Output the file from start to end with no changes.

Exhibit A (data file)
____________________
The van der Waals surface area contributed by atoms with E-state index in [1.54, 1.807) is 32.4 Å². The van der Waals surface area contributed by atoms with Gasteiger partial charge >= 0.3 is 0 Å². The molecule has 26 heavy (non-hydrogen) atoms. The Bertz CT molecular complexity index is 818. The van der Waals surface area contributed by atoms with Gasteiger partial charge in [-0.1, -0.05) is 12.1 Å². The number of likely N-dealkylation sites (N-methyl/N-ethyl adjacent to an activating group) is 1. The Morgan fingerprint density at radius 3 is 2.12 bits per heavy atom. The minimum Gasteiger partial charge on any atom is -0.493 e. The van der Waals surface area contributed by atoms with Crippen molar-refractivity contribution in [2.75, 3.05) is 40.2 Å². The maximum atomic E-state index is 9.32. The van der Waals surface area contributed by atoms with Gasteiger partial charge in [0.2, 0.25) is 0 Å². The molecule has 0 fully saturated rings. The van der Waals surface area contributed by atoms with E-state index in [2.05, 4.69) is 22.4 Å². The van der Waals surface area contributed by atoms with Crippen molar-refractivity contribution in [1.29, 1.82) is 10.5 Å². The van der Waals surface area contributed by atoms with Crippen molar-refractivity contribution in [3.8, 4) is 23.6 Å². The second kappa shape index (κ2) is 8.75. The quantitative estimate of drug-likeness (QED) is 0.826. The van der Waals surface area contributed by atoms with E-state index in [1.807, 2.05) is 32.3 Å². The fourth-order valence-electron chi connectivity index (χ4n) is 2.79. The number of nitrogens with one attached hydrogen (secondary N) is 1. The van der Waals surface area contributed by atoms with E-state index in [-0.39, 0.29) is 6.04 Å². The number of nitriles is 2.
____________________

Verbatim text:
The van der Waals surface area contributed by atoms with E-state index in [1.54, 1.807) is 32.4 Å². The van der Waals surface area contributed by atoms with Gasteiger partial charge >= 0.3 is 0 Å². The molecule has 26 heavy (non-hydrogen) atoms. The Bertz CT molecular complexity index is 818. The van der Waals surface area contributed by atoms with Gasteiger partial charge in [-0.1, -0.05) is 12.1 Å². The number of likely N-dealkylation sites (N-methyl/N-ethyl adjacent to an activating group) is 1. The Morgan fingerprint density at radius 3 is 2.12 bits per heavy atom. The minimum Gasteiger partial charge on any atom is -0.493 e. The van der Waals surface area contributed by atoms with Crippen molar-refractivity contribution in [2.75, 3.05) is 40.2 Å². The maximum atomic E-state index is 9.32. The van der Waals surface area contributed by atoms with Gasteiger partial charge in [0.2, 0.25) is 0 Å². The molecule has 0 fully saturated rings. The van der Waals surface area contributed by atoms with E-state index in [2.05, 4.69) is 22.4 Å². The van der Waals surface area contributed by atoms with Crippen molar-refractivity contribution in [1.29, 1.82) is 10.5 Å². The van der Waals surface area contributed by atoms with Crippen molar-refractivity contribution in [3.8, 4) is 23.6 Å². The second kappa shape index (κ2) is 8.75. The quantitative estimate of drug-likeness (QED) is 0.826. The van der Waals surface area contributed by atoms with E-state index in [1.807, 2.05) is 32.3 Å². The fourth-order valence-electron chi connectivity index (χ4n) is 2.79. The number of nitrogens with one attached hydrogen (secondary N) is 1. The van der Waals surface area contributed by atoms with E-state index in [-0.39, 0.29) is 6.04 Å². The number of nitriles is 2.